On several occasions, I’ve been poised to join the crowd of liberal commentators ritually denouncing Harry Reid for passing on his anonymously sourced claim that Mitt Romney may have paid on the order of no taxes for ten years. What always held me back was a slight nagging concern: What if Reid is right? At this moment I’m glad I hesitated, because I now suspect Reid is right.
Oh, I’m not sure that the underlying claim about Romney’s tax payments is right. I suspect it’s a kind of colloquialism — “no taxes” is rich-guy talk for, say, a single-digit tax rate. But I do think Reid has a real source here. Markos Moulitsas and a host of other online sleuths have compiled a pretty persuasive case that Reid’s source is Jon Huntsman Sr. Reid has described his source as a major Bain investor and a Republican. Huntsman (the father of the former candidate who’s now backing slowly out of the GOP) is a major Bain investor and a business partner with its managing director, as well as a Reid donor. Abby Huntsman curiously co-bylined a Huffington Post story claiming inside information about Romney’s returns.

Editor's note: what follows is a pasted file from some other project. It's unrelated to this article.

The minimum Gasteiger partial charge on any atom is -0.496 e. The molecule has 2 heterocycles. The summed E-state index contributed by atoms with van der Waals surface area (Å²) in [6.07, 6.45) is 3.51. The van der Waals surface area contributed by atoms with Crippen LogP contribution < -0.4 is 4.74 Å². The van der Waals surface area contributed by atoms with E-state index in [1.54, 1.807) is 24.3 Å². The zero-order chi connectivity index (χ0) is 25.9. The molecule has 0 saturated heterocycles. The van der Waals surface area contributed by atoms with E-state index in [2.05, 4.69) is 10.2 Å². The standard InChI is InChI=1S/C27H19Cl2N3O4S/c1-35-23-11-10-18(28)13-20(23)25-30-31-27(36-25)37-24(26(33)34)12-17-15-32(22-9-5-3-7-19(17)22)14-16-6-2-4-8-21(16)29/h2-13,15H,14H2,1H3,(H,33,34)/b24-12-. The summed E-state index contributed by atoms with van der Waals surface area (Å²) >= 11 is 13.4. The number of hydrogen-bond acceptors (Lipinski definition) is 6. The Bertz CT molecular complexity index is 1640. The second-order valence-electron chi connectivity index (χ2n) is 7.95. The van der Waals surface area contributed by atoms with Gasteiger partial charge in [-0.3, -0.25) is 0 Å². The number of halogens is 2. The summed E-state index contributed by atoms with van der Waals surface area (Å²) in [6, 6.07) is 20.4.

So, assuming his source is Huntsman or some other legitimate figure, does Reid have a right to repeat what he heard? The answer becomes more clear if you consider it from Reid’s perspective. You’re Harry Reid, and a Republican you know with strong Bain connections passes on that the tax returns Romney refuses to release reveal that he is paying “no” taxes. Must you refrain from declaring this to the world? Given that Romney’s tax returns are something most people believe he is ethically obligated to release anyway, I’d say no.
Again, we ought not take Reid’s source’s word for it, which I think is exaggerated. But, unless Reid is just making this up and the Huntsman circumstances are a coincidence, in which case he’s a contemptible liar, I think Reid has a right to pass on a reasonably well-sourced rumor and throw the ball into Romney’s court.